• In IdP-initiated mode, a user is already authenticated on the IdP and requests a service from the SP (for example, by clicking a link on the IdP website). The IdP builds an assertion that is sent to the SP within the user request to the SP itself.

    For example, a user who is authenticated on an airline website decides to book a rental car by clicking a link on the airline website. The airline IAM system, which assumes the role of an IdP, sends assertion information about the user to the rental car IAM, which in turn authenticates the user and provides access rights based on the information in the assertion.

  • In SP-initiated mode, a user initiates an access request to some resource on the SP. Because the federated identity is managed by a different IdP, the SP redirects the user to log in at the IdP. After the login, the IdP sends a SAML assertion back to the SP.

Figure 24-2 shows an example of IdP-initiated mode (on the left) and SP-initiated mode (on the right).

A two-part illustration depicts SAML IdP-Initiated mode and SP-Initiated Mode.

FIGURE 24-2 SAML IdP-Initiated Mode and SP-Initiated Mode


OAuth is a framework that provides authorization to a third-party entity (for example, a smartphone application) to access resources hosted on a resource server. In a classic client/server authorization framework, the third-party entity would receive the credentials from the resource owner (user) and then access the resource on the resource server.

The main issue OAuth resolves is providing the third-party entity authorization to access restricted resources without passing the client credentials to this third party. Instead of getting the user credentials, the entity requesting access receives an authorization token that includes authorization information, such as scope and duration, and that is used to request access to a resource hosted by the resource server. The OAuth schema is usually called delegation of access.

OAuth 2.0, defined in RFC 6749, includes four main roles:

  • Resource owner: The party that owns the resource (for example, a user) and grants authorization to access some of its resources

  • Client: The party that requires access to a specific resource

  • Resource server: The party that hosts or stores the resource

  • Authorization server: The party that provides an authorization token

In the basic scenario, the authorization is done with six messages:

  1. The client sends an authorization request to the resource owner or indirectly to the authorization server.

  2. The resource owner (or the authorization server on behalf of the resource owner) sends an authorization grant to the client.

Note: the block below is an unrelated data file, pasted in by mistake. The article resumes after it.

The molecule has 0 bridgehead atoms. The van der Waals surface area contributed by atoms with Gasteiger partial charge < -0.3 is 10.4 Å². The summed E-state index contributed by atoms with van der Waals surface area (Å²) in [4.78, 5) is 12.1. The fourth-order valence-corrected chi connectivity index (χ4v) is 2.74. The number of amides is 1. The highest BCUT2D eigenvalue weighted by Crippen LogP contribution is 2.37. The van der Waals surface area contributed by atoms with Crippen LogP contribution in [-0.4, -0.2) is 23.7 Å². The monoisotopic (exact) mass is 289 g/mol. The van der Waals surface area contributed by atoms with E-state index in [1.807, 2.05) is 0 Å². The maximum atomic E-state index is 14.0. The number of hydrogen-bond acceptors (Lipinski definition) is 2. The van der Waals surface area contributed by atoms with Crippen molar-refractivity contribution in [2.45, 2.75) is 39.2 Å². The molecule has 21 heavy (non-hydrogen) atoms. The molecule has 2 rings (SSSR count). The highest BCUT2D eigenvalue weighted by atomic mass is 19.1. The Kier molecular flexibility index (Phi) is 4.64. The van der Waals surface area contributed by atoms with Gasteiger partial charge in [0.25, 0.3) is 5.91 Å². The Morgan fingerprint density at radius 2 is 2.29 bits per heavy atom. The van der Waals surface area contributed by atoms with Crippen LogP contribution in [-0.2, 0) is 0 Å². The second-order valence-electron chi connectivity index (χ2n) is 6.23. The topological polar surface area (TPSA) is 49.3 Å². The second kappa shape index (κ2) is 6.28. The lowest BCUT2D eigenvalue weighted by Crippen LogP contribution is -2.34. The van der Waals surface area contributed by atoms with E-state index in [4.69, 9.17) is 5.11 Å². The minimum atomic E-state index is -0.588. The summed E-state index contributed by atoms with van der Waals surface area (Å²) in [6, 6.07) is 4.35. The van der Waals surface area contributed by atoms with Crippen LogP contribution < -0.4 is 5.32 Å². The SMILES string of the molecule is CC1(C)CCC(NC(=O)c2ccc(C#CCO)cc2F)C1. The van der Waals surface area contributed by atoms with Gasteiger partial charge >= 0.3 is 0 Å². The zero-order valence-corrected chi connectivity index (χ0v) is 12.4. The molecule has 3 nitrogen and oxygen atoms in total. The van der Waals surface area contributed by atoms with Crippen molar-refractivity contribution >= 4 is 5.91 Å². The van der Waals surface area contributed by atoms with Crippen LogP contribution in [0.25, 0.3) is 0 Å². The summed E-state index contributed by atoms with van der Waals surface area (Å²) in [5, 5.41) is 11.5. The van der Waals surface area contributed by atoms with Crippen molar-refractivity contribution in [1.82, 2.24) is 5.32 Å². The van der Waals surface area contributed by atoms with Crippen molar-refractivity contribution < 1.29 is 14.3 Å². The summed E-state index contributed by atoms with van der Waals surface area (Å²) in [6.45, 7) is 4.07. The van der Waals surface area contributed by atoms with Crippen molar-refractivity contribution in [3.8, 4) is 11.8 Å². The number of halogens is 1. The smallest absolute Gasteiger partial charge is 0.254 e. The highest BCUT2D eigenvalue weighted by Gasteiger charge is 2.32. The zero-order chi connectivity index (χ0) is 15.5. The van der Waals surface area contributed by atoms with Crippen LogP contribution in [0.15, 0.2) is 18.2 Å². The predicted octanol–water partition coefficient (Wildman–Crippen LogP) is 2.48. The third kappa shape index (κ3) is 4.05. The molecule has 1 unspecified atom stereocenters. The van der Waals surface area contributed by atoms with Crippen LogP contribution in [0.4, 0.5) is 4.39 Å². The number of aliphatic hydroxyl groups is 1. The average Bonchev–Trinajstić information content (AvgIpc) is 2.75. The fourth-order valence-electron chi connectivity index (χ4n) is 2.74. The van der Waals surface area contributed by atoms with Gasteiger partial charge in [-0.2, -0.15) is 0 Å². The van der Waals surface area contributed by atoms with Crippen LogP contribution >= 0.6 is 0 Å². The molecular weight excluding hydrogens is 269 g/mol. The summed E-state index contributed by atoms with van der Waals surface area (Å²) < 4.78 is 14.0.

3. The client sends the authorization grant to the authorization server as proof that authorization was granted.

  4. The authorization server authenticates the client and sends an access token.

  5. The client sends the access token to the resource server as proof of authentication and authorization to access the resources.

  6. The resource server validates the access token and grants access.

For example, a user (the resource owner) may grant access to personal photos hosted at some online storage provider (the resource server) to an application on a mobile phone (the client) without directly providing credentials to the application but instead by directly authenticating with the authorization server (in this case, also the online storage provider) and authorizing the access.

Figure 24-3 shows an example of an OAuth exchange.

An illustration depicts OAuth exchange.

FIGURE 24-3 OAuth Exchange

OpenID and OpenID Connect

OpenID has been a popular SSO protocol for federated systems for quite some time. In the 2.0 version, the authentication and authorization process is similar to the one in SAML. OpenID also defines an IdP, called the OpenID provider (OP), and a relying party (RP), which is the entity that holds the resource the user wants to access. In OpenID, a user is free to select an OP of his or her choice, and the initial identity is provided in the form of a URL.

Version 2.0 has been superseded by OpenID Connect. This version drops the authorization functionality present in version 2.0 and is designed to work with OAuth 2.0 for deployments. In practice, OpenID Connect operates as an authentication profile for OAuth. In OpenID Connect, when a user tries to access resources on an RP, the RP sends an authentication request to the OP for that user. In practice, this is an OAuth 2.0 authorization request to access the user’s identity at the OP. The authentication request can be of three types:

  • Authorization code flow (the most commonly used)

  • Implicit flow

  • Hybrid flow

In an authorization code flow scenario, after the user authenticates with the OP, the OP asks the user for consent and issues an authorization code that the user then sends to the RP. The RP uses this code to request an ID token and access token from the OP, which is the way the OP provides assertion to the RP.